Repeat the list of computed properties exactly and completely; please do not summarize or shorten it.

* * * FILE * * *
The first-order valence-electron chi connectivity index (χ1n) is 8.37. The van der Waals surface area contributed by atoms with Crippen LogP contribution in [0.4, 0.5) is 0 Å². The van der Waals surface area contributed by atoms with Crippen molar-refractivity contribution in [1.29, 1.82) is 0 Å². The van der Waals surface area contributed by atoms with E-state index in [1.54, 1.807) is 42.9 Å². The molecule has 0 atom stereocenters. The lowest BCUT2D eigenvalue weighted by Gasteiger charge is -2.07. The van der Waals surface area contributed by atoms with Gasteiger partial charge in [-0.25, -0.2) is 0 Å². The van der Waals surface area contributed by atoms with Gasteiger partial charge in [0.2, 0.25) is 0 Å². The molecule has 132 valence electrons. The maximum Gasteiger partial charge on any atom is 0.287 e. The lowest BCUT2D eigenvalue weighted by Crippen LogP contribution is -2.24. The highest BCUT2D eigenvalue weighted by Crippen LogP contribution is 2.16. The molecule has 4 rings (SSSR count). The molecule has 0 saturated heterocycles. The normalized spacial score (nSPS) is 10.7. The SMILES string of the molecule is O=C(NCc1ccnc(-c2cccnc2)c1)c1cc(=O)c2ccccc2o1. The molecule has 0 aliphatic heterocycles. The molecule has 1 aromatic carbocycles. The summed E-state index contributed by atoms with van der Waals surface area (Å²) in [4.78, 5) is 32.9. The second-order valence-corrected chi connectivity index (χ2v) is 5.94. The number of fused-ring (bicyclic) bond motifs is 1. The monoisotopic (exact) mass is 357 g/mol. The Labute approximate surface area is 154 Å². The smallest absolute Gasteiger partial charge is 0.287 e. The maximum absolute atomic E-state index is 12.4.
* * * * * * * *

The first-order valence-electron chi connectivity index (χ1n) is 8.37. The van der Waals surface area contributed by atoms with Crippen LogP contribution in [0.4, 0.5) is 0 Å². The van der Waals surface area contributed by atoms with Crippen molar-refractivity contribution in [1.29, 1.82) is 0 Å². The van der Waals surface area contributed by atoms with E-state index in [1.54, 1.807) is 42.9 Å². The molecule has 0 atom stereocenters. The lowest BCUT2D eigenvalue weighted by Gasteiger charge is -2.07. The van der Waals surface area contributed by atoms with Gasteiger partial charge in [-0.25, -0.2) is 0 Å². The van der Waals surface area contributed by atoms with Gasteiger partial charge in [0.2, 0.25) is 0 Å². The molecule has 132 valence electrons. The maximum Gasteiger partial charge on any atom is 0.287 e. The lowest BCUT2D eigenvalue weighted by Crippen LogP contribution is -2.24. The highest BCUT2D eigenvalue weighted by Crippen LogP contribution is 2.16. The molecule has 4 rings (SSSR count). The molecule has 0 saturated heterocycles. The normalized spacial score (nSPS) is 10.7. The SMILES string of the molecule is O=C(NCc1ccnc(-c2cccnc2)c1)c1cc(=O)c2ccccc2o1. The molecule has 0 aliphatic heterocycles. The molecule has 1 aromatic carbocycles. The summed E-state index contributed by atoms with van der Waals surface area (Å²) in [4.78, 5) is 32.9. The second-order valence-corrected chi connectivity index (χ2v) is 5.94. The number of fused-ring (bicyclic) bond motifs is 1. The monoisotopic (exact) mass is 357 g/mol. The Labute approximate surface area is 154 Å². The smallest absolute Gasteiger partial charge is 0.287 e. The maximum absolute atomic E-state index is 12.4.